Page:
20 Easy Money-Saving Tips
These easy money-saving tips were compiled to help you with your financial survival planning. Because of the uncertainty of the events happening around the world, it is necessary for us to live as frugally as we can.
Frugal living means budgeting carefully in order to keep food on the table, pay bills on time, and have a little (or a lot) left over to acquire food storage and survival supplies.
Since money doesn't grow on trees . . . maybe it's time for all of us to be frugal with our money. Cutting back on eating out, vacations (stay-cations), and spending in general will help us learn to cut spending and save more because every little bit adds to our financial survival.
Life's Ups and Downs
I don't know how old you are but I've lived a few years (more than I am willing to admit!) and I've been through some hard times. I frequently thank my parents for a wonderful childhood. They look at me in amazement because, from their perspective, it was tough times. But we had food to eat, reasonably nice clothes to wear to school (not as many as the other kids), a comfortable, modest home, our own beds, fields to run in, the perfect dog, plenty of kitties to play with, and most of all a loving family.
What more could a child ask for?
Then several years into marriage and four kids later, my husband's employer just up and closed the company. Time and again he was told in job interviews that he was overqualified. We all know what that means - they don't want to PAY for your experience. We somehow got by for a whole year with part-time jobs, going without ANY extras, but still kept food on the table and the mortgage paid.
Life After Credit Cards
We couldn't pay anything on our credit cards, which we had charged to the hilt just to get by, so they asked us, not too politely, to cut them in half and mail them back. Obviously, they closed our accounts. Guess, what? We lived for many years after that without any credit cards. We paid cash for everything. If we didn't have the cash, we got along without the item until we had enough money.
We eventually started our own business, paid off all those credit cards, and avoided bankruptcy. Our credit worthiness was ruined (which we eventually rehabilitated), but we learned to live within our means. It was a very painful learning experience - for my husband and I as well as our children.
Living on less than your income means conserving in many areas. Learning to conserve puts you on the right track to financial survival. Eliminating all debt (except maybe your mortgage, or maybe that too!) will also ensure your financial survival.
20 Money Saving Tips
- The library is free. Go there for your entertainment. Check out DVD's, music CDs, and books. (Actually read together - WOW! What a concept!)
- Stop going out to eat - or go less often.
- Need a beer? Buy less and in smaller quantities. Cheap wine can be great too. (There are some seriously great wines for under $10/bottle.)
- Do your kids really need that toy? Put away several toys for a few months. When you retrieve them, they will play with them as if they are new. Then hide some others.
- Can you cut back on cell phone charges? Disconnect the home phone and only have a cell. Use the family plans that most service providers have available.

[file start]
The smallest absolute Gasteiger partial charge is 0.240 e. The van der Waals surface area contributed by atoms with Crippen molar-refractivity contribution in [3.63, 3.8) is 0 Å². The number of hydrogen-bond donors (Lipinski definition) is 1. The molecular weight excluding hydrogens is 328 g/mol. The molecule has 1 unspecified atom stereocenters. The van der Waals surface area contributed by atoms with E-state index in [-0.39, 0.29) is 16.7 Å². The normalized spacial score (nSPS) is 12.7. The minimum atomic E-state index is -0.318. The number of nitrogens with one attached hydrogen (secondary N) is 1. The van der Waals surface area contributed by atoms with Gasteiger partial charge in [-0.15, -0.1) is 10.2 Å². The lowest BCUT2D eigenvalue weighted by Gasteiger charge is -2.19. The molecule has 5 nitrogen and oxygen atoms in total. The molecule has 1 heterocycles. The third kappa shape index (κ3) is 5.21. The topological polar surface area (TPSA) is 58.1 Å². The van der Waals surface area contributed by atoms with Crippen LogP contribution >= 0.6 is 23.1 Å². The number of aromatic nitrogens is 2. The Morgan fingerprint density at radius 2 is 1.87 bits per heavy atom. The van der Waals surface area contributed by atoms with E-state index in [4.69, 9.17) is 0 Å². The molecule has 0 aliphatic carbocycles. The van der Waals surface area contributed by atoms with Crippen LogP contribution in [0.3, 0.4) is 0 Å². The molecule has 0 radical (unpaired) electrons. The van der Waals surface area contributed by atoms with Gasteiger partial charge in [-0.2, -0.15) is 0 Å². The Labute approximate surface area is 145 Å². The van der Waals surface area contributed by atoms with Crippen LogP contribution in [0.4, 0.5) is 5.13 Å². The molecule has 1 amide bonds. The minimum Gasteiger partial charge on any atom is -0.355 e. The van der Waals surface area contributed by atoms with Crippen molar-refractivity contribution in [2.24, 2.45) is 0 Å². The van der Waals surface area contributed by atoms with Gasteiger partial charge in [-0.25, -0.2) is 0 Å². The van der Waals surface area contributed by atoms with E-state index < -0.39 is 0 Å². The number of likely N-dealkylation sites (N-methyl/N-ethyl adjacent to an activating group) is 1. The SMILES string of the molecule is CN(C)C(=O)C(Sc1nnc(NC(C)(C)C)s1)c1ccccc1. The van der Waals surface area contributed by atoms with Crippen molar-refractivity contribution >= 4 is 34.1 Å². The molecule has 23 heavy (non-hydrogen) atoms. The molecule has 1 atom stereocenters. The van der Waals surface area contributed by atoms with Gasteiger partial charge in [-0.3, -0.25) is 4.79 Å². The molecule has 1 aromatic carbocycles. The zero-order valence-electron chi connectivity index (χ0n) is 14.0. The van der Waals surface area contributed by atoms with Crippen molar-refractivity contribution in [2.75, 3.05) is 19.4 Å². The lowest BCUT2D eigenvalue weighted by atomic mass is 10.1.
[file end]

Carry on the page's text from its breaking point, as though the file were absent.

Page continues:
- Reduce your cable/satellite bill by going back to the "basic" plan. Or cut the cable altogether and spend a few dollars for a Roku or something similar and stream programs you like. You can also see some of your favorite TV shows on the internet for free.
- Can you increase your deductible on car insurance, thereby reducing your payments?
- Don't go to Starbucks for coffee.
- Brown-bag your lunch. (A little tip: cook your favorite foods in LARGE quantities, then put in serving-size containers and freeze; then lunches are a breeze - just grab and go.)
- When grocery shopping, only buy what is necessary. Try not to buy processed, packaged foods. Make a list and stick to it. Buy store brands - they taste just as good and cost less. Skip the temptation to buy anything that is not on your list or that "calls your name" at the checkout. (If you buy any extras, make it a can of something for your food storage.)
- Something broken? Fix it instead of buying new.
- Save coupons for groceries, oil changes, dental visits, haircuts (or learn how to cut hair yourself with a good electric clipper set. Cost - $15-$25). Subscribe to a coupon website - there are plenty out there.
- Shop the second-hand clothing stores or garage sales for huge savings. Buy undies and socks at discount stores, like Sam's Club or Costco.
- Wash your own car in the driveway.
- Watch sales for gift buying and needed items.
- Freeze leftover food then have a "restaurant night" with all the leftovers. Pretend you're the waitress/waiter and take the kids' orders. Tell them what's on the menu (or print one just for fun) and let them each choose different meals. Then just microwave your frozen leftovers and enjoy.
- Run the air conditioner a little higher and the heat a little lower. You can always put on more clothes or take off more clothes (uhhh . . . close the drapes!)
- Take the bus, ride a bike, or walk as many places as you can.
- Try to pay cash for everything - saves interest charged on credit card payments. Or charge everything on a credit card that accumulates points. Pay off the balance every month (be careful here about how much you charge on it), then use the points for gift cards at your favorite retailer or restaurant.
- Don't feel self-conscious or guilty about accepting donations of clothing, money, food or whatever. Just be gracious and say, "Thank you!"
More tips about saving money:
What are some of your Money Saving Tips?
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